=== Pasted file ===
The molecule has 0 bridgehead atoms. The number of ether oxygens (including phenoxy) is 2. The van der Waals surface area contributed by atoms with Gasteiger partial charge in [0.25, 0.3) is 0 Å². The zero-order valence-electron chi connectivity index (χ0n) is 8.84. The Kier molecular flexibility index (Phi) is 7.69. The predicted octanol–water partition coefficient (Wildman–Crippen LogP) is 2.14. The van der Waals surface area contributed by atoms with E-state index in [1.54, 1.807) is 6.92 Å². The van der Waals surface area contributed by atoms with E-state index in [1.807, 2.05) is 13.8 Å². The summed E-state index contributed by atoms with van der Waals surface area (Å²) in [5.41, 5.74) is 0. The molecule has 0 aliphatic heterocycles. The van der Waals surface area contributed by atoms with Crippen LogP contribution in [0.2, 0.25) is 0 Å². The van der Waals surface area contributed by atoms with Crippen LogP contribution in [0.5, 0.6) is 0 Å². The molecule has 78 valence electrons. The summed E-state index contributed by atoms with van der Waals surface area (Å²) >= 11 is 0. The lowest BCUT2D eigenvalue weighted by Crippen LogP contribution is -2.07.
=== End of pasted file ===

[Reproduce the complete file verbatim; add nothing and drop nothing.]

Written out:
The molecule has 0 bridgehead atoms. The number of ether oxygens (including phenoxy) is 2. The van der Waals surface area contributed by atoms with Gasteiger partial charge in [0.25, 0.3) is 0 Å². The zero-order valence-electron chi connectivity index (χ0n) is 8.84. The Kier molecular flexibility index (Phi) is 7.69. The predicted octanol–water partition coefficient (Wildman–Crippen LogP) is 2.14. The van der Waals surface area contributed by atoms with E-state index in [1.54, 1.807) is 6.92 Å². The van der Waals surface area contributed by atoms with E-state index in [1.807, 2.05) is 13.8 Å². The summed E-state index contributed by atoms with van der Waals surface area (Å²) in [5.41, 5.74) is 0. The molecule has 0 aliphatic heterocycles. The van der Waals surface area contributed by atoms with Crippen LogP contribution in [0.2, 0.25) is 0 Å². The van der Waals surface area contributed by atoms with Crippen LogP contribution in [0.5, 0.6) is 0 Å². The molecule has 78 valence electrons. The summed E-state index contributed by atoms with van der Waals surface area (Å²) >= 11 is 0. The lowest BCUT2D eigenvalue weighted by Crippen LogP contribution is -2.07.